Tiny but mighty is an accurate description of Carolina Wrens. We’ve admitted a ton of these little flyers this baby season at the Outer Banks Wildlife Shelter in Newport, and if there is one bird we wildlife rehabilitators need to up our athleticism with, it’s the Carolina Wren. They may be some of the smallest, featherless, blind and helpless babies when they arrive in the nursery, but they develop quickly and become fast and furious. Carolina Wrens don’t need much of an opening to dart out of a playpen after graduating from the incubator, and they will capitalize on any opportunity. Then, the dance begins. They are faster than we are, more agile and very good at hiding in the slimmest of crevices. They don’t make it easy on us like our heavier Robin or Blue Jay babies who sit in the open after trying their wings and wait for the human pickup and return drill. Sometimes it takes hours to find an escaped, cinnamon colored Carolina Wren who is quick to give us a grumpy ‘keep your distance’ look while squinting those big round eyes adorned with a white brow stripe. Seasoned rehabilitators have developed some pretty quick dance moves to ensure any possible escape is thwarted thereby preventing those long, unwanted searches. This small but chunky bird with a round body, very little neck and long tail that is snootily cocked upward can deliver an amazing number of decibels for its size. When they are hungry, we know it. They are loud! But if they don’t want to be found, you won’t hear a peep. These babies grow into adulthood within 4 weeks of birth, weighing only .6 to .8 ounces with a length measurement of 4 to 5.5 inches. So basically, they still look like babies, but they are extremely competent, diligent and capable. Their wingspan is around 11 inches. When the babies are 12 to 14 days old in the wild, they leave the nest, but their parents still feed them for another couple weeks. Insects and spiders make up the bulk of a Carolina Wren’s diet, so they put away a huge amount of mealworms at the shelter while they grow in our care. Common foods in the wild include caterpillars, moths, stick bugs, leafhoppers, beetles, grasshoppers, crickets and cockroaches. Their bill is pointed and curved, which is engineered perfectly to turn over decaying vegetation and to hammer and shake apart large bugs. Carolina Wrens will occasionally eat lizards, frogs or small snakes. They also consume a small amount of plant matter, such as fruit pulp and poison ivy. They move into shrubby, wooded residential areas, overgrown farmland, dilapidated buildings and brushy suburban yards. Unlike migratory birds, Carolina Wrens stay in their chosen territory year round. Male and female Carolina Wrens build their nest together. Pairs mate for life and will usually remain in each other’s company all year long. Their bulky 3 to 9 inches long and 3 to 6 inches wide nest is cup-shaped, usually domed, with a side entrance and often a woven extension resembling a porch or entrance ramp. It’s loosely constructed with a variety of materials such as bark strips, dried grasses, dead leaves, moss, pine needles, hair, feathers, straw, shed snakeskin, paper and even plastic or string, in which the latter two are not safe nesting materials. The female lines the nest’s inner bowl with the comfiest of her chosen nest components and may add more elements after incubation begins. The nest they build is grand and accommodates 4 to 7 eggs, white with brown speckles, which are incubated for 12 to 16 days and ultimately, their rambunctious nestlings as well. So lack of quality nest structure is not the reason why our shelter ends up with so many Carolina Wrens every year. It’s WHERE they build a nest that becomes problematic, which could be anywhere!!! They build in flowerpots, mailboxes, propane-tank covers, door wreaths, old coat pockets (or even a pocket in clothing hanging on the line), boots, garage door openers, on lawn mowers (if they have been sitting too long), helmets, cinder blocks and vents on a boat. Anywhere a cavity can accommodate them, they move in. When calls to the shelter begin with “I have a nest of wrens in my hanging plant or under the rake in my wheel barrel,” we always advise the caller to wait them out if possible. The wrens will be on their way in just a few weeks, and you will have enjoyed the privilege of hosting a family of bug zapping environmental partners. This year, a Carolina Wren family nested in this author’s kayak. Four little ones were discovered while Momma and Daddy Wrens looked on from the fence. The decision was made to land lock the boat until the wren children fledged! They are still seen flitting around the yard together defending their territory by aggressively scolding and chasing off intruders. Besides vigilantly standing guard and being the first birds to send up the alarm with chidingly shrill notes when a predator is in the area, Carolina Wrens also love to sing happy songs. Males and females are constantly vocalizing, however males only will produce the creation of song, singing rain or shine from dawn to dusk and up to 3,000 times a day. So, as long as they are singing the songs, let’s take time to do the happy dance with them (it just might be the most enjoyable part of your day)!!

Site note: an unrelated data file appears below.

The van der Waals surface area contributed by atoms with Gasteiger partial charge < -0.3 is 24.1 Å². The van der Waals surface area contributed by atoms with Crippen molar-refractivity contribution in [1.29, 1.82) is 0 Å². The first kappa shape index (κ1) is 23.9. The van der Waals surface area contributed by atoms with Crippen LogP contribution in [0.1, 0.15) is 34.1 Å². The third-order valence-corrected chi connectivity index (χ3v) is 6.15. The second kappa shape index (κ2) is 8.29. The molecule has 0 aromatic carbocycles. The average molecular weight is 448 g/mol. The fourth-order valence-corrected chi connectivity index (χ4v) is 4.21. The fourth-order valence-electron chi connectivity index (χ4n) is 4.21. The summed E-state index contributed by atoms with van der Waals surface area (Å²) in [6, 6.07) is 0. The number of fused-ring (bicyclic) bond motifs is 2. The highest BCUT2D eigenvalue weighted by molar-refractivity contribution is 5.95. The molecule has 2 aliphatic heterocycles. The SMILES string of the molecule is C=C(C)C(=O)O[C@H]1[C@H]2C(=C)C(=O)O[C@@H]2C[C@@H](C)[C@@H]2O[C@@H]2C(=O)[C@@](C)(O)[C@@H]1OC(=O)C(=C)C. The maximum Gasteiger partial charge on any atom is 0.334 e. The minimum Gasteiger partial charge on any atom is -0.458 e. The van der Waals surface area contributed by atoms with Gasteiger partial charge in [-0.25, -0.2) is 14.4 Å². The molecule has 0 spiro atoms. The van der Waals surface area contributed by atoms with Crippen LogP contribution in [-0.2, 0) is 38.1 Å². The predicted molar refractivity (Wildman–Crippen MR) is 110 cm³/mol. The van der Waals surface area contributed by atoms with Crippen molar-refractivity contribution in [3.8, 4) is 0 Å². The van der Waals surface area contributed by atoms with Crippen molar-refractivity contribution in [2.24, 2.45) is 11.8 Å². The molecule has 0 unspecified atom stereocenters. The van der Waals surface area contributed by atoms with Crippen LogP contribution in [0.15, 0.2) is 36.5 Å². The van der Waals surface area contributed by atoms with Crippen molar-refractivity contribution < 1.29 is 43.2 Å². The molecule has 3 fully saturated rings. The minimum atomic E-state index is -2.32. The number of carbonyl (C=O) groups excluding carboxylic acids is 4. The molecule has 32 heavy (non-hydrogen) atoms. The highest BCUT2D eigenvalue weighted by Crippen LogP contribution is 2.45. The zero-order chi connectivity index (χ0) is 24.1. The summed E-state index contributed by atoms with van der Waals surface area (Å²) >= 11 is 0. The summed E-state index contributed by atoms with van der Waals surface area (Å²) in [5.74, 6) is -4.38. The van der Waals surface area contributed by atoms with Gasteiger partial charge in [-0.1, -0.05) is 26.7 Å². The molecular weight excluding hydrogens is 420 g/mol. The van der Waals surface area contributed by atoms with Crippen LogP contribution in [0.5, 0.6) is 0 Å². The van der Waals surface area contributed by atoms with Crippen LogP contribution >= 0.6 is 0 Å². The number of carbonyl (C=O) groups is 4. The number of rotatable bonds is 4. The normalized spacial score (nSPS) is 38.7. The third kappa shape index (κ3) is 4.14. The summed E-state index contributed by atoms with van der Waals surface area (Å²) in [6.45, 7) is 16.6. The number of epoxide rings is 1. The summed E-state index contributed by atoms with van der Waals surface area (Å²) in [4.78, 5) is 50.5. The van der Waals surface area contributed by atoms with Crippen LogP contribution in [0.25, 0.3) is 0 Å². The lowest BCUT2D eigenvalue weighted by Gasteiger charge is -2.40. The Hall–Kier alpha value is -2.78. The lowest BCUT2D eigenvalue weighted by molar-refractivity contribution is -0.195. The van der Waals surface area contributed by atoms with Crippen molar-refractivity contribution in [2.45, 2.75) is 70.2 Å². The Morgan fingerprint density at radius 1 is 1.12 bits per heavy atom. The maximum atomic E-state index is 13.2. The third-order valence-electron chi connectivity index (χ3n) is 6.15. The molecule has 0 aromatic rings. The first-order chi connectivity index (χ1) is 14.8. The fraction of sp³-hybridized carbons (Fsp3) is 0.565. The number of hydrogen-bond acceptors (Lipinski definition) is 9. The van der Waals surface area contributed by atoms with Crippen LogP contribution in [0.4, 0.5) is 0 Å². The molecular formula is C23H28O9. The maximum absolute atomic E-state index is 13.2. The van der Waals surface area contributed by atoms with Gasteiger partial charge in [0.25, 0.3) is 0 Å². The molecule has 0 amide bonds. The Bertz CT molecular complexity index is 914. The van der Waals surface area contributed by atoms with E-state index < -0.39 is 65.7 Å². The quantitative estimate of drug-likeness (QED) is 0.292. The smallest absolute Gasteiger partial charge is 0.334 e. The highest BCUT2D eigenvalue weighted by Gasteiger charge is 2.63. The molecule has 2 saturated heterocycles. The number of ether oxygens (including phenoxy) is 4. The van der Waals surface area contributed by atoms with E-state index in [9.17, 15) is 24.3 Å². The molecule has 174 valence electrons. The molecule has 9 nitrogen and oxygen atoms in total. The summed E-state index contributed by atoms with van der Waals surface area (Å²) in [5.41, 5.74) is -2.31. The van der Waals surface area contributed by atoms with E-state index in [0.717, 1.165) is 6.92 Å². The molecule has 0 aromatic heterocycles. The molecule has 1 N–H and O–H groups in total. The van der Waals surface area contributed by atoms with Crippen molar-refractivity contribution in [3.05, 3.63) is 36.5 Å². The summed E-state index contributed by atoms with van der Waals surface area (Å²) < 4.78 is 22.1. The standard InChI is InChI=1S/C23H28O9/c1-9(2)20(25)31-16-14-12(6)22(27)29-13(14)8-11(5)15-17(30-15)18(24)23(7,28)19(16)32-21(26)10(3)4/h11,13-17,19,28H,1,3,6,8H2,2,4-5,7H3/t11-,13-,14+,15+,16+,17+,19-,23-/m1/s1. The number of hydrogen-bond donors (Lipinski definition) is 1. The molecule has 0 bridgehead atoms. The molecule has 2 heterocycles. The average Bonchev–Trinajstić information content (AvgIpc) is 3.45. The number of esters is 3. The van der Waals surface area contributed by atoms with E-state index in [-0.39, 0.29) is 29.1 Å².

best always and keep on dancin’!
Author of “Save Them All“